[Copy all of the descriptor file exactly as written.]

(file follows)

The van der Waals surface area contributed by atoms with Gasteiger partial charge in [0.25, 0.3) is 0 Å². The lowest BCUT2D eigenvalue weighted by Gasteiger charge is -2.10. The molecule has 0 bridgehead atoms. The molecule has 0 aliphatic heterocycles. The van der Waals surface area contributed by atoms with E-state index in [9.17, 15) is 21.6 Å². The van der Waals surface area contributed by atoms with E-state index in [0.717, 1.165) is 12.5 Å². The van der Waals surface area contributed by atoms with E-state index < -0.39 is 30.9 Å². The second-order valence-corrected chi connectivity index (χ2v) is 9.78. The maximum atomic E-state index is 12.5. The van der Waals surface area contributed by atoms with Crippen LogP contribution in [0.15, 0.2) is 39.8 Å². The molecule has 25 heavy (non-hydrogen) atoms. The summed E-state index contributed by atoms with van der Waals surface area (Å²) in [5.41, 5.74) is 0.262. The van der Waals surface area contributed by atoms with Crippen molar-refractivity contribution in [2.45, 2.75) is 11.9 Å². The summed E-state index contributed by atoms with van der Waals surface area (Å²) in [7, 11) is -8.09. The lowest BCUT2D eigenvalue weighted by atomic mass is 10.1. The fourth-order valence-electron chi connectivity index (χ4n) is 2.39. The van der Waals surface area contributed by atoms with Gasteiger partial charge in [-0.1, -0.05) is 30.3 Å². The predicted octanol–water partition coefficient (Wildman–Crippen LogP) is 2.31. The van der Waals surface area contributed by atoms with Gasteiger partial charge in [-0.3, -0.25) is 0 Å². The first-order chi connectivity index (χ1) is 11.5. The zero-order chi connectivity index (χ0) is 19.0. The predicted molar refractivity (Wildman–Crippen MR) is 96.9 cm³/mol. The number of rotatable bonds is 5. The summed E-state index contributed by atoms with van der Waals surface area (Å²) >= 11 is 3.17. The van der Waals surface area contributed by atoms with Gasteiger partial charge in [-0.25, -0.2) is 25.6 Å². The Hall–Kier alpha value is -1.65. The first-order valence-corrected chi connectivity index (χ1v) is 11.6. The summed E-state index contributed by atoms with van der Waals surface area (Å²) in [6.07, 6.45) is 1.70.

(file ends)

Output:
The van der Waals surface area contributed by atoms with Gasteiger partial charge in [0.25, 0.3) is 0 Å². The lowest BCUT2D eigenvalue weighted by Gasteiger charge is -2.10. The molecule has 0 bridgehead atoms. The molecule has 0 aliphatic heterocycles. The van der Waals surface area contributed by atoms with E-state index in [9.17, 15) is 21.6 Å². The van der Waals surface area contributed by atoms with E-state index in [0.717, 1.165) is 12.5 Å². The van der Waals surface area contributed by atoms with E-state index < -0.39 is 30.9 Å². The second-order valence-corrected chi connectivity index (χ2v) is 9.78. The maximum atomic E-state index is 12.5. The van der Waals surface area contributed by atoms with Crippen LogP contribution in [0.15, 0.2) is 39.8 Å². The molecule has 25 heavy (non-hydrogen) atoms. The summed E-state index contributed by atoms with van der Waals surface area (Å²) in [5.41, 5.74) is 0.262. The van der Waals surface area contributed by atoms with Crippen molar-refractivity contribution in [2.45, 2.75) is 11.9 Å². The summed E-state index contributed by atoms with van der Waals surface area (Å²) in [7, 11) is -8.09. The lowest BCUT2D eigenvalue weighted by atomic mass is 10.1. The fourth-order valence-electron chi connectivity index (χ4n) is 2.39. The van der Waals surface area contributed by atoms with Gasteiger partial charge in [-0.1, -0.05) is 30.3 Å². The predicted octanol–water partition coefficient (Wildman–Crippen LogP) is 2.31. The van der Waals surface area contributed by atoms with Gasteiger partial charge in [-0.3, -0.25) is 0 Å². The first-order chi connectivity index (χ1) is 11.5. The zero-order chi connectivity index (χ0) is 19.0. The predicted molar refractivity (Wildman–Crippen MR) is 96.9 cm³/mol. The number of rotatable bonds is 5. The summed E-state index contributed by atoms with van der Waals surface area (Å²) >= 11 is 3.17. The van der Waals surface area contributed by atoms with Gasteiger partial charge in [-0.25, -0.2) is 25.6 Å². The Hall–Kier alpha value is -1.65. The first-order valence-corrected chi connectivity index (χ1v) is 11.6. The summed E-state index contributed by atoms with van der Waals surface area (Å²) in [6.07, 6.45) is 1.70.